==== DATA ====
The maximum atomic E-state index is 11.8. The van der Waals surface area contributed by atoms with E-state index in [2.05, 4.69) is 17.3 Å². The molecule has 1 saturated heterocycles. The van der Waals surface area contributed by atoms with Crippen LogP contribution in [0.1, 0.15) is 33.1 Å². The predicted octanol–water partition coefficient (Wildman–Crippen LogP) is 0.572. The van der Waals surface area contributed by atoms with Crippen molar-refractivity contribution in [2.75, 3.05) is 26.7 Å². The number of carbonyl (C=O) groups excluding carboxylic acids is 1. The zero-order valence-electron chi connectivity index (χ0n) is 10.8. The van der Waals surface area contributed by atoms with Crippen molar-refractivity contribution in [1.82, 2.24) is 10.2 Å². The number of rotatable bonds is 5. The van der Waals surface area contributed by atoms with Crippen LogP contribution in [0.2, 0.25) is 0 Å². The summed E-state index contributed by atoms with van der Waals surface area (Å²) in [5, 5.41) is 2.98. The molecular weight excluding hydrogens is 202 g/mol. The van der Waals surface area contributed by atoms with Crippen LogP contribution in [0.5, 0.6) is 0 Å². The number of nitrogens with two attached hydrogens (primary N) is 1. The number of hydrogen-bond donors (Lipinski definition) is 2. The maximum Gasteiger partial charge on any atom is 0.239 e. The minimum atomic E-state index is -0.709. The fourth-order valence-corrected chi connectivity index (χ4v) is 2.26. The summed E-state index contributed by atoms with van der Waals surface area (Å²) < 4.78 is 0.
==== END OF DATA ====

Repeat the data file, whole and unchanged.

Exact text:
The maximum atomic E-state index is 11.8. The van der Waals surface area contributed by atoms with E-state index in [2.05, 4.69) is 17.3 Å². The molecule has 1 saturated heterocycles. The van der Waals surface area contributed by atoms with Crippen LogP contribution in [0.1, 0.15) is 33.1 Å². The predicted octanol–water partition coefficient (Wildman–Crippen LogP) is 0.572. The van der Waals surface area contributed by atoms with Crippen molar-refractivity contribution in [2.75, 3.05) is 26.7 Å². The number of carbonyl (C=O) groups excluding carboxylic acids is 1. The zero-order valence-electron chi connectivity index (χ0n) is 10.8. The van der Waals surface area contributed by atoms with Crippen molar-refractivity contribution in [1.82, 2.24) is 10.2 Å². The number of rotatable bonds is 5. The van der Waals surface area contributed by atoms with Crippen LogP contribution in [0.2, 0.25) is 0 Å². The summed E-state index contributed by atoms with van der Waals surface area (Å²) in [5, 5.41) is 2.98. The molecular weight excluding hydrogens is 202 g/mol. The van der Waals surface area contributed by atoms with Crippen LogP contribution in [0.5, 0.6) is 0 Å². The number of nitrogens with two attached hydrogens (primary N) is 1. The number of hydrogen-bond donors (Lipinski definition) is 2. The maximum Gasteiger partial charge on any atom is 0.239 e. The minimum atomic E-state index is -0.709. The fourth-order valence-corrected chi connectivity index (χ4v) is 2.26. The summed E-state index contributed by atoms with van der Waals surface area (Å²) < 4.78 is 0.